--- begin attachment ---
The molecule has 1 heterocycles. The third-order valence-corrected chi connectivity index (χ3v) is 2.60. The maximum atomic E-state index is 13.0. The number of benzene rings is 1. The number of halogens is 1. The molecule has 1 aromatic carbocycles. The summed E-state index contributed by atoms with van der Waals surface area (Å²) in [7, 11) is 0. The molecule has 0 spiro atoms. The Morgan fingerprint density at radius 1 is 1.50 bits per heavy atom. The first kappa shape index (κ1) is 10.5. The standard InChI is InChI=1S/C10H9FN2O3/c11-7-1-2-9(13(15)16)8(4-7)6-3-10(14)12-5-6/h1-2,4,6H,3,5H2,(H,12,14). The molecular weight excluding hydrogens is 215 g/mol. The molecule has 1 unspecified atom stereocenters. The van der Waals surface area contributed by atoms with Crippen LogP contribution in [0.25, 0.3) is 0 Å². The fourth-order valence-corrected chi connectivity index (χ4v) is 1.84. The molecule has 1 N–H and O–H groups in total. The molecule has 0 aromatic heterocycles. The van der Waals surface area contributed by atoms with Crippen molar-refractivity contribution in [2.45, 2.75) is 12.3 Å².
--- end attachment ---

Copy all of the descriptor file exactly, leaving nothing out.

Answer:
The molecule has 1 heterocycles. The third-order valence-corrected chi connectivity index (χ3v) is 2.60. The maximum atomic E-state index is 13.0. The number of benzene rings is 1. The number of halogens is 1. The molecule has 1 aromatic carbocycles. The summed E-state index contributed by atoms with van der Waals surface area (Å²) in [7, 11) is 0. The molecule has 0 spiro atoms. The Morgan fingerprint density at radius 1 is 1.50 bits per heavy atom. The first kappa shape index (κ1) is 10.5. The standard InChI is InChI=1S/C10H9FN2O3/c11-7-1-2-9(13(15)16)8(4-7)6-3-10(14)12-5-6/h1-2,4,6H,3,5H2,(H,12,14). The molecular weight excluding hydrogens is 215 g/mol. The molecule has 1 unspecified atom stereocenters. The van der Waals surface area contributed by atoms with Crippen LogP contribution in [0.25, 0.3) is 0 Å². The fourth-order valence-corrected chi connectivity index (χ4v) is 1.84. The molecule has 1 N–H and O–H groups in total. The molecule has 0 aromatic heterocycles. The van der Waals surface area contributed by atoms with Crippen molar-refractivity contribution in [2.45, 2.75) is 12.3 Å².